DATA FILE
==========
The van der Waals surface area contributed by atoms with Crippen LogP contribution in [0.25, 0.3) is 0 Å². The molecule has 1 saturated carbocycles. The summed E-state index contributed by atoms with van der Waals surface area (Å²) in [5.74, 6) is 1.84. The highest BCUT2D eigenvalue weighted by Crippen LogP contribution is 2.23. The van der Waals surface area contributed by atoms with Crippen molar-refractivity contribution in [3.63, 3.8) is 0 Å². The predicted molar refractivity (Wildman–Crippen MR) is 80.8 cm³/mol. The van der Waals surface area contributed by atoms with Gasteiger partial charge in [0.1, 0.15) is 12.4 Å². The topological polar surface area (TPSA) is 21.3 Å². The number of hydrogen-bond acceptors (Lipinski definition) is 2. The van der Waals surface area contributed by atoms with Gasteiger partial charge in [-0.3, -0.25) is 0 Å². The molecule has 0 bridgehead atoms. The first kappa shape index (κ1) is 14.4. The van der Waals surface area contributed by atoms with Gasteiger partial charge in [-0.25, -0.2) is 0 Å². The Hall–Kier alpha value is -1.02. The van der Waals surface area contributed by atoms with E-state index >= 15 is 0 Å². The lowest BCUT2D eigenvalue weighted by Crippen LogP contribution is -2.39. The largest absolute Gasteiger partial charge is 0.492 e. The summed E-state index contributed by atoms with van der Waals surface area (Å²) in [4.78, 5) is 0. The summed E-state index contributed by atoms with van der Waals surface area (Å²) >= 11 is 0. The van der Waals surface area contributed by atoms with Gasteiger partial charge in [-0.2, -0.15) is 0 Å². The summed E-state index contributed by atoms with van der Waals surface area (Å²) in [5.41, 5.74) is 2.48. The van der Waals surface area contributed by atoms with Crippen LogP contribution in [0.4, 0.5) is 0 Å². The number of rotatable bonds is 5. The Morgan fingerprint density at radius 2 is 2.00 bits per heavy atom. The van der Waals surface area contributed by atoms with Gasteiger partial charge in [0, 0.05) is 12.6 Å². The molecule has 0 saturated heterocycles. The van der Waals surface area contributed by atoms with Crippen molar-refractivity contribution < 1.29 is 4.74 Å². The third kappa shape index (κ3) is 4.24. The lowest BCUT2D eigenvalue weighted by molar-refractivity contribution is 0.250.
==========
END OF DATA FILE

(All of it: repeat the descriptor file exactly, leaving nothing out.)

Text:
The van der Waals surface area contributed by atoms with Crippen LogP contribution in [0.25, 0.3) is 0 Å². The molecule has 1 saturated carbocycles. The summed E-state index contributed by atoms with van der Waals surface area (Å²) in [5.74, 6) is 1.84. The highest BCUT2D eigenvalue weighted by Crippen LogP contribution is 2.23. The van der Waals surface area contributed by atoms with Crippen molar-refractivity contribution in [3.63, 3.8) is 0 Å². The predicted molar refractivity (Wildman–Crippen MR) is 80.8 cm³/mol. The van der Waals surface area contributed by atoms with Gasteiger partial charge in [0.1, 0.15) is 12.4 Å². The topological polar surface area (TPSA) is 21.3 Å². The number of hydrogen-bond acceptors (Lipinski definition) is 2. The van der Waals surface area contributed by atoms with Gasteiger partial charge in [-0.3, -0.25) is 0 Å². The molecule has 0 bridgehead atoms. The first kappa shape index (κ1) is 14.4. The van der Waals surface area contributed by atoms with Gasteiger partial charge in [-0.25, -0.2) is 0 Å². The Hall–Kier alpha value is -1.02. The van der Waals surface area contributed by atoms with E-state index >= 15 is 0 Å². The lowest BCUT2D eigenvalue weighted by Crippen LogP contribution is -2.39. The largest absolute Gasteiger partial charge is 0.492 e. The summed E-state index contributed by atoms with van der Waals surface area (Å²) in [4.78, 5) is 0. The summed E-state index contributed by atoms with van der Waals surface area (Å²) >= 11 is 0. The van der Waals surface area contributed by atoms with Gasteiger partial charge in [-0.2, -0.15) is 0 Å². The summed E-state index contributed by atoms with van der Waals surface area (Å²) in [5.41, 5.74) is 2.48. The van der Waals surface area contributed by atoms with Crippen LogP contribution in [0.4, 0.5) is 0 Å². The number of rotatable bonds is 5. The Morgan fingerprint density at radius 2 is 2.00 bits per heavy atom. The van der Waals surface area contributed by atoms with Gasteiger partial charge in [0, 0.05) is 12.6 Å². The molecule has 0 saturated heterocycles. The van der Waals surface area contributed by atoms with Crippen molar-refractivity contribution < 1.29 is 4.74 Å². The third kappa shape index (κ3) is 4.24. The lowest BCUT2D eigenvalue weighted by molar-refractivity contribution is 0.250.